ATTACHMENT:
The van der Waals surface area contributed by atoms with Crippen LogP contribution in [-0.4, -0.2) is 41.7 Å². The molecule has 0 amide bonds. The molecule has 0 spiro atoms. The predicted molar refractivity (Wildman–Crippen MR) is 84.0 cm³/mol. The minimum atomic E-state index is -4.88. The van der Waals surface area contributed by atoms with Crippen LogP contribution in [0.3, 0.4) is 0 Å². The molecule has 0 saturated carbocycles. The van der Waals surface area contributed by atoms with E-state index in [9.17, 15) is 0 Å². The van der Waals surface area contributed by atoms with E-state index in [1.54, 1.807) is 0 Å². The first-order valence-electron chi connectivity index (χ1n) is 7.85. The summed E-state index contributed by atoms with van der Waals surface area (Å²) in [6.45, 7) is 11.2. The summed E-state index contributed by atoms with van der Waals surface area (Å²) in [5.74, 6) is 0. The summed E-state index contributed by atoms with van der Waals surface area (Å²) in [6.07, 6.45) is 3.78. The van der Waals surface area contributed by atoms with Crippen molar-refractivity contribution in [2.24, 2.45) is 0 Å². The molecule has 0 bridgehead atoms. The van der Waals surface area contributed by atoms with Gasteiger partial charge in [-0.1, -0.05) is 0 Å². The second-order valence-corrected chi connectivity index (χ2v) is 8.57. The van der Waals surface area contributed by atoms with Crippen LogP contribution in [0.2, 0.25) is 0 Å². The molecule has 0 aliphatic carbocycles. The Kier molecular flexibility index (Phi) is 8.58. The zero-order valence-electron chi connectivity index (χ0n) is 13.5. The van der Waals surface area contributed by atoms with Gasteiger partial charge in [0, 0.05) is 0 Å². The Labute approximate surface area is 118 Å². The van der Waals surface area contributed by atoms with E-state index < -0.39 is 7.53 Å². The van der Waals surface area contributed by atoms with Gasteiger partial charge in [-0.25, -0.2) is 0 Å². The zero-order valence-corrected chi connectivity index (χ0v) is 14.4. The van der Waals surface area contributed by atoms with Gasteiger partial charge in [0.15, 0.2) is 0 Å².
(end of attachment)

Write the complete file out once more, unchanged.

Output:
The van der Waals surface area contributed by atoms with Crippen LogP contribution in [-0.4, -0.2) is 41.7 Å². The molecule has 0 amide bonds. The molecule has 0 spiro atoms. The predicted molar refractivity (Wildman–Crippen MR) is 84.0 cm³/mol. The minimum atomic E-state index is -4.88. The van der Waals surface area contributed by atoms with Crippen LogP contribution in [0.3, 0.4) is 0 Å². The molecule has 0 saturated carbocycles. The van der Waals surface area contributed by atoms with E-state index in [9.17, 15) is 0 Å². The van der Waals surface area contributed by atoms with E-state index in [1.54, 1.807) is 0 Å². The first-order valence-electron chi connectivity index (χ1n) is 7.85. The summed E-state index contributed by atoms with van der Waals surface area (Å²) in [6.45, 7) is 11.2. The summed E-state index contributed by atoms with van der Waals surface area (Å²) in [5.74, 6) is 0. The summed E-state index contributed by atoms with van der Waals surface area (Å²) in [6.07, 6.45) is 3.78. The van der Waals surface area contributed by atoms with Crippen molar-refractivity contribution in [2.24, 2.45) is 0 Å². The molecule has 0 bridgehead atoms. The van der Waals surface area contributed by atoms with Gasteiger partial charge in [-0.1, -0.05) is 0 Å². The second-order valence-corrected chi connectivity index (χ2v) is 8.57. The van der Waals surface area contributed by atoms with Crippen LogP contribution in [0.2, 0.25) is 0 Å². The molecule has 0 aliphatic carbocycles. The Kier molecular flexibility index (Phi) is 8.58. The zero-order valence-electron chi connectivity index (χ0n) is 13.5. The van der Waals surface area contributed by atoms with Gasteiger partial charge in [0, 0.05) is 0 Å². The Labute approximate surface area is 118 Å². The van der Waals surface area contributed by atoms with E-state index < -0.39 is 7.53 Å². The van der Waals surface area contributed by atoms with Gasteiger partial charge in [-0.25, -0.2) is 0 Å². The zero-order valence-corrected chi connectivity index (χ0v) is 14.4. The van der Waals surface area contributed by atoms with Gasteiger partial charge in [0.15, 0.2) is 0 Å².